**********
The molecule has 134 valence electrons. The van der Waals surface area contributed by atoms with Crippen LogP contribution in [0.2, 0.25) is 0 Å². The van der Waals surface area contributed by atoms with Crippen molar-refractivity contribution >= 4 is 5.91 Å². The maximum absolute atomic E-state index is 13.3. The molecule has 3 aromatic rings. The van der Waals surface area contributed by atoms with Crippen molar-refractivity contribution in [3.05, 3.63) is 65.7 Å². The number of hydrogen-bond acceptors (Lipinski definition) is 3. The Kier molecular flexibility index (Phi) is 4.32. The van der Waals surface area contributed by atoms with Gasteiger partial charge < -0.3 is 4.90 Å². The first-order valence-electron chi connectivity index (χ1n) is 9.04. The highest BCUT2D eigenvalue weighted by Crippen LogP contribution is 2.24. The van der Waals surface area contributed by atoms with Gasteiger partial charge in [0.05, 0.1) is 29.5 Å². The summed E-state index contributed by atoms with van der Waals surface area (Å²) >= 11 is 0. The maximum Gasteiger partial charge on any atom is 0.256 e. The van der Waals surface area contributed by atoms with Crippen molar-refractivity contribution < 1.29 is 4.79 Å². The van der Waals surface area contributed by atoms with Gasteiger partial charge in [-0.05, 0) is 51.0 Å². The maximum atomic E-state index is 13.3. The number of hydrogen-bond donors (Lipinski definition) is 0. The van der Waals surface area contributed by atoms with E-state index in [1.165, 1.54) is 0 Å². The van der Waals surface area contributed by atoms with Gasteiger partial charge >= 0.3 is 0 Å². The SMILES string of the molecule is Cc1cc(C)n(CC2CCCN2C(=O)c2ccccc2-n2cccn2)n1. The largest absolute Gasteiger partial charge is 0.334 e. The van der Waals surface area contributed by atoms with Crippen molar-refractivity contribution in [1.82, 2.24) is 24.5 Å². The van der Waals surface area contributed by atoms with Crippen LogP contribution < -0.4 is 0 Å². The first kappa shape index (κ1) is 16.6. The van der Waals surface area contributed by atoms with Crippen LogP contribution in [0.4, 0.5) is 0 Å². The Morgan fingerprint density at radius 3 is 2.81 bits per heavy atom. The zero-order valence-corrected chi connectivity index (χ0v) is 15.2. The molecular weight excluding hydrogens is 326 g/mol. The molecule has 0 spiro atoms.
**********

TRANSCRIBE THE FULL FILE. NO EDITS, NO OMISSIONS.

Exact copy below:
The molecule has 134 valence electrons. The van der Waals surface area contributed by atoms with Crippen LogP contribution in [0.2, 0.25) is 0 Å². The van der Waals surface area contributed by atoms with Crippen molar-refractivity contribution >= 4 is 5.91 Å². The maximum absolute atomic E-state index is 13.3. The molecule has 3 aromatic rings. The van der Waals surface area contributed by atoms with Crippen molar-refractivity contribution in [3.05, 3.63) is 65.7 Å². The number of hydrogen-bond acceptors (Lipinski definition) is 3. The Kier molecular flexibility index (Phi) is 4.32. The van der Waals surface area contributed by atoms with Gasteiger partial charge < -0.3 is 4.90 Å². The first-order valence-electron chi connectivity index (χ1n) is 9.04. The highest BCUT2D eigenvalue weighted by Crippen LogP contribution is 2.24. The van der Waals surface area contributed by atoms with Gasteiger partial charge in [0.05, 0.1) is 29.5 Å². The summed E-state index contributed by atoms with van der Waals surface area (Å²) >= 11 is 0. The maximum Gasteiger partial charge on any atom is 0.256 e. The van der Waals surface area contributed by atoms with Crippen molar-refractivity contribution < 1.29 is 4.79 Å². The van der Waals surface area contributed by atoms with Gasteiger partial charge in [-0.05, 0) is 51.0 Å². The maximum atomic E-state index is 13.3. The number of hydrogen-bond donors (Lipinski definition) is 0. The van der Waals surface area contributed by atoms with E-state index in [1.165, 1.54) is 0 Å². The van der Waals surface area contributed by atoms with Gasteiger partial charge >= 0.3 is 0 Å². The SMILES string of the molecule is Cc1cc(C)n(CC2CCCN2C(=O)c2ccccc2-n2cccn2)n1. The largest absolute Gasteiger partial charge is 0.334 e. The van der Waals surface area contributed by atoms with Crippen molar-refractivity contribution in [1.82, 2.24) is 24.5 Å². The van der Waals surface area contributed by atoms with Crippen LogP contribution < -0.4 is 0 Å². The first kappa shape index (κ1) is 16.6. The van der Waals surface area contributed by atoms with Crippen LogP contribution in [0.4, 0.5) is 0 Å². The Morgan fingerprint density at radius 3 is 2.81 bits per heavy atom. The zero-order valence-corrected chi connectivity index (χ0v) is 15.2. The molecular weight excluding hydrogens is 326 g/mol. The molecule has 0 spiro atoms.